Saturday, February 24, 2007

China - Did you say yellow colonial masters?

Much is to be said about the wave of Chinese investment in Africa. The resource poor nation's thirst for raw materials and energy as well as market for cheap consumer goods is driving trade and investment across the poor continent of Africa with trade between the two standing at more than 40 billion a year having more than tripled since 2000.

So you ask why some think this is a bad thing?


China's business style of "no questions asked" is in sharp contrast to that of Western countries whose aid and investment come with "ties" for example world bank loans. Sometimes African countries are expected to meet certain standards, which could be anything from democratic principles to forest policy - all entirely up to the donor.


Not China.


Driven strictly by business savvy and ignoring all of the socioeconomic problems of its trading partners, China has drawn sharp criticism from Western governments and some NGOs for not going beyond trade to address social and political issues such as corruption, good governance and human rights. Beijing has been accused of being too cozy with Mugabe's corrupt Zimbabwe and the genocidal Sudanese regime but is the coziness based on trade or political support? I would think the former.


We must ask ourselves this: has the Western way of doing things in Africa lifted Africans out of poverty? The answer is a resounding no.


In late July, Zambian miners rioted against Chinese-owned mines when union leaders accused mining management of violating labor laws. They complained of poor working conditions, low pay and lax safety standards in the mines. Correct me if I am wrong but is it not the government's duty to protect its citizens from exploitation by putting in place strong labor laws?

 It is time Africans took their destiny in their own hands and stopped blaming enterprising foreigners for their lack of good leadership.

Is it China's duty to police African governments to act in the best interests of their people? Why should China be concerned with the corruption rates in Zimbabwe or the genocide in Sudan over its own gains from trade? No reason.


In short, China owes Africans no duty of care.


The major difference between the attitudes of China and the west is that China's conscience is clean of colonialism. They can afford to treat Africa like any other trading partner without opening historical wounds for Africans. The West should therefore continue its efforts in sorting out the mess it created but also let the new player bounce its own ball.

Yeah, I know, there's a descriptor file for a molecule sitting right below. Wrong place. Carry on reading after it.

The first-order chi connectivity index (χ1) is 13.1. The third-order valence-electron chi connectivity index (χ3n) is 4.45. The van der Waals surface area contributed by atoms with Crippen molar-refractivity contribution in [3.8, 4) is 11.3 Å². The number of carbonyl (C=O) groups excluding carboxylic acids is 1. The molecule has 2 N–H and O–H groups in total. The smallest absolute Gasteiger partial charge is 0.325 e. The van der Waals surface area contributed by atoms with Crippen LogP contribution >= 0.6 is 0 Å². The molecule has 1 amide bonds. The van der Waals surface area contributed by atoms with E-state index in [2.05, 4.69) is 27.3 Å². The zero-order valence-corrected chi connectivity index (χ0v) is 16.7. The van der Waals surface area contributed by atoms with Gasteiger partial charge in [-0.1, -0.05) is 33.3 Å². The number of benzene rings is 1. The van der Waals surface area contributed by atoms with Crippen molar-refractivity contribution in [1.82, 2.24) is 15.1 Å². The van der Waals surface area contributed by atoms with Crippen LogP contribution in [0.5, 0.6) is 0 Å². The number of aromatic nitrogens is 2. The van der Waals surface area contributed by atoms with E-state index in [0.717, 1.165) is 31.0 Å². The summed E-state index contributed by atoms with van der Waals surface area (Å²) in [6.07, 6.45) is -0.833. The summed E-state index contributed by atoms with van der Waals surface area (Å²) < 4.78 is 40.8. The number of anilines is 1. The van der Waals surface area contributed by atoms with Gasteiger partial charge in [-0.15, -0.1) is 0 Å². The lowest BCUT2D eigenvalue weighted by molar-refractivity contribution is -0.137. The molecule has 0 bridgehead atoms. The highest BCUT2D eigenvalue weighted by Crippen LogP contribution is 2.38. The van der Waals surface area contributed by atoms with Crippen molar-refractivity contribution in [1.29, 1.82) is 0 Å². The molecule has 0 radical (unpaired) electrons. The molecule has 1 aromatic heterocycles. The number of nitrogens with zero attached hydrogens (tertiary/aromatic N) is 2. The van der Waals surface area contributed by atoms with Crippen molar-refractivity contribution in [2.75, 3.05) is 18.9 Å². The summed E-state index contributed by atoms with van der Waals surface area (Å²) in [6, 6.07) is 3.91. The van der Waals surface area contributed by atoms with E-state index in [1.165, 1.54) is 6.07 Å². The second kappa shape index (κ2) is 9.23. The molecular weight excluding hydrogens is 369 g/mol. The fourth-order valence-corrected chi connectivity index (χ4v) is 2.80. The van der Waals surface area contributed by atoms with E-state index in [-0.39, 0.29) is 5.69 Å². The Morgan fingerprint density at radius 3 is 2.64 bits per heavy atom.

Chinese have been noted by corruption watchdog, Transparency International as one of the most rampant bribers in Africa and it is definitely possible that an unquestioned business relationship will bring out the worst in African leaders but it is about time Africa came to terms and dealt with its worst problem – leadership. Until good governance is achieved, there will be no gains from trade, no peace, no chance of competing in the global market and no chance of escaping poverty.


Raising legitimate concerns that come with the Chinese wave of investment in Africa is indeed important; but even more important is channeling those concerns away from feelings of xenophobia against the Chinese toward challenging African governments to making laws that protect their people from exploitation and give them equitable gains from trade so as to lift them out of poverty.

Olivia Byanyima.








Sleepless in New York

Nearly all our day-to-day decisions, actions and challenges can be described by some economic theory; but the subject of economics remains largely esoteric. While undertaking graduate studies at Columbia University in the city of New York, the study of economics gave me sleepless nights as I suspect it has many scholars before me. I stayed awake analyzing the situation in Africa today and the more I learnt the more I realized that although there isn't one single thing I can do to save the situation, there may be a couple of things I can do and one of them is to share with you my analysis of why our continent may be chained to an unachievable dream of economic development or at least an unrealistic path to the said development.


I come from a family of revolutionaries. Right from a great great grandfather King Ndagara, the last king of Buhwejhu who died fighting the colonialists. My family tree is scattered with dead heroes. People who saw right and wrong and no in between, people who shook establishments and went against status quo hoping to make a positive change for others in spite of the imminent losses to themselves. The revolutionary in me awakens more with every book I read. Sharing knowledge, ideas and the unanswered questions of my sleepless nights in New York, will if nothing else, help me understand this world better.


Foreign Aid

Official development assistance (ODA) is one form of foreign aid. There are several forms of foreign aid – grants, loans and humanitarian aid; we could even choose to call preferential trade agreements that developed countries extend to developing countries a form of aid. But Official Development Assistance (ODA) specifically refers to grants and loans and it will define the scope of foreign aid in this piece.


Foreign aid usually refers to a transfer of income from one country to another. It is meant to benefit both the recipient and the donor country even though the latter intention is not usually expressed. The recipient's interests are mostly economic growth and development while those of the donor are typically financial and/or political.